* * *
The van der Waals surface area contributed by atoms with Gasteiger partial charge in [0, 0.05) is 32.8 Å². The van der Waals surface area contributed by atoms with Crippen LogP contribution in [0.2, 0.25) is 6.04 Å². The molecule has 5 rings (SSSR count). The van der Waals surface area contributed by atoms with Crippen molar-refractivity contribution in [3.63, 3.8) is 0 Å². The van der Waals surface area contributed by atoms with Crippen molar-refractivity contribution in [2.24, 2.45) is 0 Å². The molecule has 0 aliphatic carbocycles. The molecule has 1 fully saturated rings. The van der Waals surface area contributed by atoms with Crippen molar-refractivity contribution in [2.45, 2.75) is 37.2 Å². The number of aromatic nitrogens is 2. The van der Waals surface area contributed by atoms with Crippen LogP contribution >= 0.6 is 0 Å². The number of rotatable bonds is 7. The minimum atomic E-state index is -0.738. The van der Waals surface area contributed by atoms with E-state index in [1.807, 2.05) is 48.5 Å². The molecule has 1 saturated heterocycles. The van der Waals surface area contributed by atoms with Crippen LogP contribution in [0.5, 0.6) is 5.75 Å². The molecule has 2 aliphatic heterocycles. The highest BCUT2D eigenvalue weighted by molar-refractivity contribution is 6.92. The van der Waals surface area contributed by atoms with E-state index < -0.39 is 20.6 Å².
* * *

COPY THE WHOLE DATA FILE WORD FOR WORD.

The van der Waals surface area contributed by atoms with Gasteiger partial charge in [0, 0.05) is 32.8 Å². The van der Waals surface area contributed by atoms with Crippen LogP contribution in [0.2, 0.25) is 6.04 Å². The molecule has 5 rings (SSSR count). The van der Waals surface area contributed by atoms with Crippen molar-refractivity contribution in [3.63, 3.8) is 0 Å². The van der Waals surface area contributed by atoms with Crippen molar-refractivity contribution in [2.24, 2.45) is 0 Å². The molecule has 0 aliphatic carbocycles. The molecule has 1 fully saturated rings. The van der Waals surface area contributed by atoms with Crippen molar-refractivity contribution in [2.45, 2.75) is 37.2 Å². The number of aromatic nitrogens is 2. The van der Waals surface area contributed by atoms with Crippen LogP contribution >= 0.6 is 0 Å². The number of rotatable bonds is 7. The minimum atomic E-state index is -0.738. The van der Waals surface area contributed by atoms with E-state index in [1.807, 2.05) is 48.5 Å². The molecule has 1 saturated heterocycles. The van der Waals surface area contributed by atoms with Crippen LogP contribution in [0.5, 0.6) is 5.75 Å². The molecule has 2 aliphatic heterocycles. The highest BCUT2D eigenvalue weighted by molar-refractivity contribution is 6.92. The van der Waals surface area contributed by atoms with E-state index < -0.39 is 20.6 Å².